The Good Mother

As I explore what’s most important and what “good” I want in this time in my life, without a doubt being a good mother is at the top of my list.

 

stacywithkids

Arnett, Harden Fritz and Bell describe the good as “what is most important and held in the highest regard,”(Arnett, Harden Fritz, and Bell, 2009, p. 3)[1]. I have two children, ages 11 and 7, and they are the most important component of my life. If I achieve nothing else in my lifetime except for being a good mother, then I will die happy.

But what is the definition of a “good mother”?

Image courtesy of Iamnee from freedigitalphotos.net

Image courtesy of Iamnee from freedigitalphotos.net

WikiHow seems to think that they can describe “How to be a Good Mother” in eight simple steps (Edge, et al, n.d.)[2]. Although I don’t see how step number four, “Don’t be tight about money”, ties into being a good parent.

Psychology Today provides only three guidelines for being a good mother, centered around “the negative compass”, which means one should focus on what they don’t want to do rather than what they should do (Streep, 2013)[3]. My “negative compass” is Mommie Dearest (2013)[4]. My mother made me watch this when I was a child and said, “You think I’m a bad mom? I’ll show you a bad mom.” I never threw a fit when she asked me to clean my room again. As long as she didn’t scream, “no more wire hangers” I figured it was better than the alternative.

There is no shortage of advice on what mothers should do to become a “good mother”. When I Google “how to be a good mother” I receive 1,190,000,000 results. Couple that with the multitude of parenting books, parenting magazines and advice from friends, family and strangers and you get an abundance of conflicting information.

I can tell you that what I defined as “good” when I was a young mother with one young toddler is different than my definition of “good” now with a son in middle school and a daughter in second grade. My definition of “good” has morphed over time with experience, age and milestones in my children’s’ lives. As Arnett, Harden Fritz and Bell explain, our understanding and protecting of a good will adapt to each new moment and require a new application (Arnett, Harden Fritz, and Bell, 2009, p. 6)[5]. A good example of this is my communication and demonstration of love for my children over the years. While the “good” still remains being a good mother, when my son started his first day of preschool, a big hug and kiss would be a great way to show my love. However, as he headed off for his first day of middle school, a fist pump would be much more appropriate. Even though my good has remained the same, my application of the communication practices supporting my good have morphed over time. My desire to be a good mother can be described as my “hypergood,” which is the overall belief or virtue system (Arnett, Harden Fritz, and Bell, 2009, p. 4)[6]. My “superordinate goods”, which are the supporting actions that contribute to my overall hypergood, include helping them with their homework, taking them to the zoo and volunteering in their classroom.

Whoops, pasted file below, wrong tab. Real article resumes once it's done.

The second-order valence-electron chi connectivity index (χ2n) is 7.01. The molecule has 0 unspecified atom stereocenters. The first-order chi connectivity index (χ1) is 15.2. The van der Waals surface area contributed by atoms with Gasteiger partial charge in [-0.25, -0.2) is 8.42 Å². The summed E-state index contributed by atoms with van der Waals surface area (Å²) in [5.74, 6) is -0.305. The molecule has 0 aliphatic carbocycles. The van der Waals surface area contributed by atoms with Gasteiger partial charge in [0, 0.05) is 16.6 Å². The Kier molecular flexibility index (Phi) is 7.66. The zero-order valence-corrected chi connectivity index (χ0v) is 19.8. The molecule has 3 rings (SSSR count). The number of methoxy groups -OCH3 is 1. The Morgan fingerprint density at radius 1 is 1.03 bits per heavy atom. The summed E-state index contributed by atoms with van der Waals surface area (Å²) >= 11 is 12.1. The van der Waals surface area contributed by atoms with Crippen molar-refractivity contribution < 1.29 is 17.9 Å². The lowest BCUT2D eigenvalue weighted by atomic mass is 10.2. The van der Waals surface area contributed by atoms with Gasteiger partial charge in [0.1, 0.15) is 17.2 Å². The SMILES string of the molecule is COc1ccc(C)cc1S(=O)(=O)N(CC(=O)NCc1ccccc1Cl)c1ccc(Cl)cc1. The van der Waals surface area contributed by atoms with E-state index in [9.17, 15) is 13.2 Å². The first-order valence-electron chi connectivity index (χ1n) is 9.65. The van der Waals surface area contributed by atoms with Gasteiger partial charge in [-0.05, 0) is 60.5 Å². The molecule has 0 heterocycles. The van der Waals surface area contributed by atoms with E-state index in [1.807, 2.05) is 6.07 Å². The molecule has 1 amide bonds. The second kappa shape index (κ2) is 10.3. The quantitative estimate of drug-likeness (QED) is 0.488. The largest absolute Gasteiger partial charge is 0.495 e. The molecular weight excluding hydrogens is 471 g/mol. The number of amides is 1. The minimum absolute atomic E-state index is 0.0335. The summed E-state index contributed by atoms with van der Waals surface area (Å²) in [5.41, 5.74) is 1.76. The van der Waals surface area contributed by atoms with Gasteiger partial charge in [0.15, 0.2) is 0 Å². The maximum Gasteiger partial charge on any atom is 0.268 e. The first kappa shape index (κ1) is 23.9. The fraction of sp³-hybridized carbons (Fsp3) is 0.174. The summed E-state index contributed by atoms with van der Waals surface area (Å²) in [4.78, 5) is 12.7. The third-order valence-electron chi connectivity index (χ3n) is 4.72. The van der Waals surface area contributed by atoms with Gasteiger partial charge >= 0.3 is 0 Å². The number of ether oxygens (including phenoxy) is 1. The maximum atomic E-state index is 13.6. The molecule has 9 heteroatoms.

Image courtesy of freedigitalphotos.net

Image courtesy of freedigitalphotos.net

Another component of what Arnett, Harden Fritz and Bell that resonated with me was “communicative absence”. Just as “showing up” in the classroom is fundamental for success, I believe that “showing up” in our children’s lives is the most important component of being a “good” parent.

 

When I think about what the top quality is for me, for being a good mother, “showing up” is the overarching umbrella. Being available when my kids need me, listening to their ideas, concerns or even just their daily minutiae is important to building a deep and lasting connection. I am certainly not perfect and I don’t always do or say the right things, but I do “show up” in my children’s lives and make it a priority to spend time with them. I hope that is what they remember as they become parents themselves.

What is your most important “good”? Do you feel as if you do a “good” job meeting your own standards?


[1] Arnett, B.C., Harden Fritz, J.M.& Bell, L.M. (2009). Communication ethics Literacy: Dialogue and Difference. Los Angeles, CA: Sage Publications.

[2] Edge, R. (n.d.) WikiHow. How to be a Good Mother. Retrieved on March 15, 2014 from http://www.wikihow.com/Be-a-Good-Mother.

[3] Streep, P. (2013, October 16). Psychology Today. What makes a Good Mother Anyway? Retrieved on March 15, 2014 from http://www.psychologytoday.com/blog/tech-support/201310/what-makes-good-mother-anyway.

[4] Yablans, F (Producer) & Perry, F. (Director). (1981). Mommie Dearest (Motion Picture). USA: Paramount Pictures.

[5] Arnett, B.C., Harden Fritz, J.M.& Bell, L.M. (2009). Communication ethics Literacy: Dialogue and Difference. Los Angeles, CA: Sage Publications.

[6] Arnett, B.C., Harden Fritz, J.M.& Bell, L.M. (2009). Communication ethics Literacy: Dialogue and Difference. Los Angeles, CA: Sage Publications.

Advertisements

Leave a Reply

Fill in your details below or click an icon to log in:

WordPress.com Logo

You are commenting using your WordPress.com account. Log Out / Change )

Twitter picture

You are commenting using your Twitter account. Log Out / Change )

Facebook photo

You are commenting using your Facebook account. Log Out / Change )

Google+ photo

You are commenting using your Google+ account. Log Out / Change )

Connecting to %s